The golf world, and many out of it, have been left rocked by the news that Jarrod Lyle is going into palliative care after claiming he is “no longer able to fight.”
Rose warns Masters debutants
Stephen Gallacher, Victor Dubuisson and Joost Luiten will get their first taste of Masters action next week, but Justin Rose has warned they face a steep learning curve at Augusta National.
Roses’ warning to the three newcomers could prove accurate. Only three players have won the coveted Green Jacket on their debut at the Masters, those golfer’s being Horton Smith and Gene Sarazen – who did so in the first two years of the tournament – and Fuzzy Zoeller – who tasted the sweetness of victory in 1979.
Gallacher, Dubuisson and Luiten have a wealth of experience between them and each man can point to a string of good performances around the world. However Rose believes that simply playing all four rounds in the Masters will be an achievement worth cracking the champers open for.
"The learning curve at Augusta is steep, very steep," said the US Open champion, who has never finished outside the top 40 in his eight appearances at Augusta.
"I think the general rule is that if you make the cut the first time at Augusta, then that's a successful performance. Certainly that's how it was framed in my mind in 2003. I played with Adam Scott and Charles Howell, which was a great pairing.
"I'm not sure if that was their first Augusta or not [they both actually played in 2002], but we were all in a very similar mould, at similar ages and breaking through at that time. I think all three of us made the cut and I remember having to two-putt the ninth hole to make it on the number.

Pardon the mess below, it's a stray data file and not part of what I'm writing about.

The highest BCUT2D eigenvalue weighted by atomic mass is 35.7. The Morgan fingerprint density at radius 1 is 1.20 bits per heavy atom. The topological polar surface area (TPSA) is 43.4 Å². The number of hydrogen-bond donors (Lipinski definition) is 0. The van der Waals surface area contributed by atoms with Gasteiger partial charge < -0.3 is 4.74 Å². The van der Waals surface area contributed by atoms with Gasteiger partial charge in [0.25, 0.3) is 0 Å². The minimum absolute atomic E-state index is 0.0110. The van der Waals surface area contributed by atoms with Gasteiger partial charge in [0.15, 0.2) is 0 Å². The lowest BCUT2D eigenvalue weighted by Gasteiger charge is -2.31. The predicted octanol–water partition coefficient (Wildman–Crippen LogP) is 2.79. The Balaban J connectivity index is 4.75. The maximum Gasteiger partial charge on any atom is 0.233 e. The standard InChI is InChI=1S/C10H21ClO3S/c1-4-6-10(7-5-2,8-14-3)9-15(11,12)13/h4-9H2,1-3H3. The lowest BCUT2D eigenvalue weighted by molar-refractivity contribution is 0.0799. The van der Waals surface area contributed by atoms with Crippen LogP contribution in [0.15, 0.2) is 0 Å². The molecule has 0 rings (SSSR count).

"I was on the wrong level and was putting down one of those ridges. It was an incredibly fast putt so I did my best to lag it, but still knocked it past and had a four-footer to make the cut, which I made. I still remember the feeling of relief now.
"Just playing at Augusta is an amazing experience for any first-timer, it's an amazing experience going for the 10th time, to be honest with you. It's one of the few tournaments where you play practice rounds even though you don't really need to.
"You already know the course and your strategy, but you can't resist getting out there on that golf course. It's a magical place and I can't wait to get back there."
Rose finished fifth behind Zach Johnson in 2007 – making a crucial double bogey on the 71st hole when just one off the lead – while Lee Westwood was second to Phil Mickelson in 2010 and joint third in 2012.
Naturally Rory McIlroy is favourite with the bookmakers to be pulling on the Green Jacket, with world number one Tiger Woods absent through injury. However, McIlroy is far from polished at the Masters, with the world number 2’s best finish at Augusta being his share of 15th in 2011 when he held a four-shot lead going into the final round before falling away and closing with 80.